- Save time on all this extra effort by: integrating Netsparker with an Issue Tracking System to enable vulnerabilities that are identified during a web application security scan to be automatically created as issues; integrate Netsparker with other useful tools, such as Jenkins which enables you to automate scans and export reports; and finally, remember that Netsparker's unique Proof-Based ScanningTM technology means zero reported false positives, further saving you time on working toward data protection compliance!
Request an Audit
Once you reach the end of the tunnel on the road to GDPR compliance, request an audit. The data protection supervisory authority in your country can help you to understand and meet the regulations. And some even carry out their own audits, which can save you a lot of money.
In Case of a Data Breach
Organisations that neglect to put in place the recommendations we summarised above, and who consequently suffer data breaches, have further responsibilities. If the worst happens, you must:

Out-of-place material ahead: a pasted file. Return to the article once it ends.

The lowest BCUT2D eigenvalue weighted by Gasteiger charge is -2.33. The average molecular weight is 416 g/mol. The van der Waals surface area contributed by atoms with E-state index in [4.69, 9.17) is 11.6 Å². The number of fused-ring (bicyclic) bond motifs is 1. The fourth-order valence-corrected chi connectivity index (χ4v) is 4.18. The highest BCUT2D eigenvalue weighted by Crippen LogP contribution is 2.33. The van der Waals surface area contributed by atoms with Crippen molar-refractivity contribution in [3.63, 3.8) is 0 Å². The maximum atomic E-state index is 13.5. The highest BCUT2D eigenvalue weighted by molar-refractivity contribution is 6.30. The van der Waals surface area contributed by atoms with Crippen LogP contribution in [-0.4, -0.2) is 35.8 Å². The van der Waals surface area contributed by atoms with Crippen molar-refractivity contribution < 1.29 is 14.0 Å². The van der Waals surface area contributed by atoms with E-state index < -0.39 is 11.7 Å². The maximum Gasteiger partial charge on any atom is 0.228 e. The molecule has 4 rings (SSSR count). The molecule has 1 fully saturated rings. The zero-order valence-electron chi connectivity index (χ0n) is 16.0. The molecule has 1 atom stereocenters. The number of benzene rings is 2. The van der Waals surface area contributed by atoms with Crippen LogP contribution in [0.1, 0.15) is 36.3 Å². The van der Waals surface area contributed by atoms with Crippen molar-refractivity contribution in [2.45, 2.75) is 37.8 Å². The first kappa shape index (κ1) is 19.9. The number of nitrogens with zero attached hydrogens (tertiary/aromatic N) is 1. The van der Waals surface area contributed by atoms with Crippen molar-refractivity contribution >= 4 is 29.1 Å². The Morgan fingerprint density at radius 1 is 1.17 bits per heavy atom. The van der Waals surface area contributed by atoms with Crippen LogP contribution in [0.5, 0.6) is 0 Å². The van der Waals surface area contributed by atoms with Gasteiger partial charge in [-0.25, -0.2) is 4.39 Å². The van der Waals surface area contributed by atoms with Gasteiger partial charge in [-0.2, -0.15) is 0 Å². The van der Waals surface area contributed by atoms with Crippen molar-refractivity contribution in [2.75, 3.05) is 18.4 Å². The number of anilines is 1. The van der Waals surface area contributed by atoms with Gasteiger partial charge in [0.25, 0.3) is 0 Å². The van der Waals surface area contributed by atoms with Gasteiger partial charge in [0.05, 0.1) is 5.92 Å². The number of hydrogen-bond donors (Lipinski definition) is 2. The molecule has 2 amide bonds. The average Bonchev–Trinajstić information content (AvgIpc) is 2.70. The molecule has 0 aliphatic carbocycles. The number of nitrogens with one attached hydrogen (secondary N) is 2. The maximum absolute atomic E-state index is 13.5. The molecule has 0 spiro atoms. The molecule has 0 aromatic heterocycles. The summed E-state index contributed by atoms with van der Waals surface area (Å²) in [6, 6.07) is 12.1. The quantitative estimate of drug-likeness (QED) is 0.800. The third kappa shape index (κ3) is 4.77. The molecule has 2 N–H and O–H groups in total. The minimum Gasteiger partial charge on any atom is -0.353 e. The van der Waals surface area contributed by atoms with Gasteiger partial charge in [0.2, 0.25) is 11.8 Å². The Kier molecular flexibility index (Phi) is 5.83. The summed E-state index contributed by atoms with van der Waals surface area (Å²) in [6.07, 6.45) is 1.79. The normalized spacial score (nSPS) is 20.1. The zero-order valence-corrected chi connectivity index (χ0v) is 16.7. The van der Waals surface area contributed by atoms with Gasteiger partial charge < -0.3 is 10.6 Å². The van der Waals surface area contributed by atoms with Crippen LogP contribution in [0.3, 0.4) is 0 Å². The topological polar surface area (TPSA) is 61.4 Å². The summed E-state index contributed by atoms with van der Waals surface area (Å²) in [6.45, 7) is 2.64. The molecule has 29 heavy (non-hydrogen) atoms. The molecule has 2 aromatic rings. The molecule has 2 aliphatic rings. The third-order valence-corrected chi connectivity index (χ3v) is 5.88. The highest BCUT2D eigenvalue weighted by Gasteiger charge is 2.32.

- First, quickly establish whether, in fact, a Personal Data breach has occurred
- Promptly take steps to address it
- Notify your country's enforcement authorities
- Notify the subject(s) of the data breach, who have the right to be informed by Data Controllers within 72 hours of discovering any higher breach which presents a risk to consumer privacy
Local authorities may enforce fines for such breaches. Further, individuals have the right to claim for compensation for material damages arising from such data breaches and other non-adherence to the legislation. They can also assign not-for-profit bodies to claim on their behalf, which could lead to class actions.
The consequences of a Data Breach are both serious and severe. We have explained above how integrating the Netsparker web application security solution into your SDLC can help you get ahead of the GDPR legislation. Let us help you to build secure web applications and web APIs to ensure that risks of Data Breaches are minimal and security is maximal.
How can Netsparker Help You?
Resources & Further Reading
Download the PDF version of this whitepaper.